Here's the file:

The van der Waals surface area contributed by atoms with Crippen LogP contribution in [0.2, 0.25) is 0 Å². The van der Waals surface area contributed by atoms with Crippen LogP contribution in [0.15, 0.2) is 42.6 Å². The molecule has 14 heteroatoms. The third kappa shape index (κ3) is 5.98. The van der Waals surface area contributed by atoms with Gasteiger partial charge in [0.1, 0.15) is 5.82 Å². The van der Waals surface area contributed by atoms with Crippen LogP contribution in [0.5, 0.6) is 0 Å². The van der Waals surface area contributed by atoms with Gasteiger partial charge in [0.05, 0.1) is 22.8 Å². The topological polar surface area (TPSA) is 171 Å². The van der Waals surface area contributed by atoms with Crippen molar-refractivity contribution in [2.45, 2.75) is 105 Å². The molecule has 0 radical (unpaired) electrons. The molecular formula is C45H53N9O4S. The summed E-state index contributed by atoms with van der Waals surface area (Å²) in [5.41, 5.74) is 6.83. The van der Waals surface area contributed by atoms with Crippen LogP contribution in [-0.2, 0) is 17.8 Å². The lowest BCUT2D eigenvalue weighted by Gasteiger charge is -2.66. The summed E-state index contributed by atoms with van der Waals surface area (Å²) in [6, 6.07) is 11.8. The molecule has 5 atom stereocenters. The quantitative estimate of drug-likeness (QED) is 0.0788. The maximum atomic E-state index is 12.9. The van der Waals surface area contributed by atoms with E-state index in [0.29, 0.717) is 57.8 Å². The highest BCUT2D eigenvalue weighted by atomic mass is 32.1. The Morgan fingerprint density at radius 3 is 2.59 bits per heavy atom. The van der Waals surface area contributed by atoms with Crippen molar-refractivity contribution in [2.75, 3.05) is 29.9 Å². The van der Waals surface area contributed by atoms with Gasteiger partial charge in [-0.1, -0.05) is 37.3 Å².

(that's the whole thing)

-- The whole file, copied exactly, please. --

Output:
The van der Waals surface area contributed by atoms with Crippen LogP contribution in [0.2, 0.25) is 0 Å². The van der Waals surface area contributed by atoms with Crippen LogP contribution in [0.15, 0.2) is 42.6 Å². The molecule has 14 heteroatoms. The third kappa shape index (κ3) is 5.98. The van der Waals surface area contributed by atoms with Gasteiger partial charge in [0.1, 0.15) is 5.82 Å². The van der Waals surface area contributed by atoms with Crippen LogP contribution in [0.5, 0.6) is 0 Å². The van der Waals surface area contributed by atoms with Gasteiger partial charge in [0.05, 0.1) is 22.8 Å². The topological polar surface area (TPSA) is 171 Å². The van der Waals surface area contributed by atoms with Crippen molar-refractivity contribution in [2.45, 2.75) is 105 Å². The molecule has 0 radical (unpaired) electrons. The molecular formula is C45H53N9O4S. The summed E-state index contributed by atoms with van der Waals surface area (Å²) in [5.41, 5.74) is 6.83. The van der Waals surface area contributed by atoms with Crippen LogP contribution in [-0.2, 0) is 17.8 Å². The lowest BCUT2D eigenvalue weighted by Gasteiger charge is -2.66. The summed E-state index contributed by atoms with van der Waals surface area (Å²) in [6, 6.07) is 11.8. The molecule has 5 atom stereocenters. The quantitative estimate of drug-likeness (QED) is 0.0788. The maximum atomic E-state index is 12.9. The van der Waals surface area contributed by atoms with E-state index in [0.29, 0.717) is 57.8 Å². The highest BCUT2D eigenvalue weighted by atomic mass is 32.1. The Morgan fingerprint density at radius 3 is 2.59 bits per heavy atom. The van der Waals surface area contributed by atoms with Crippen molar-refractivity contribution in [2.75, 3.05) is 29.9 Å². The van der Waals surface area contributed by atoms with Gasteiger partial charge in [-0.1, -0.05) is 37.3 Å².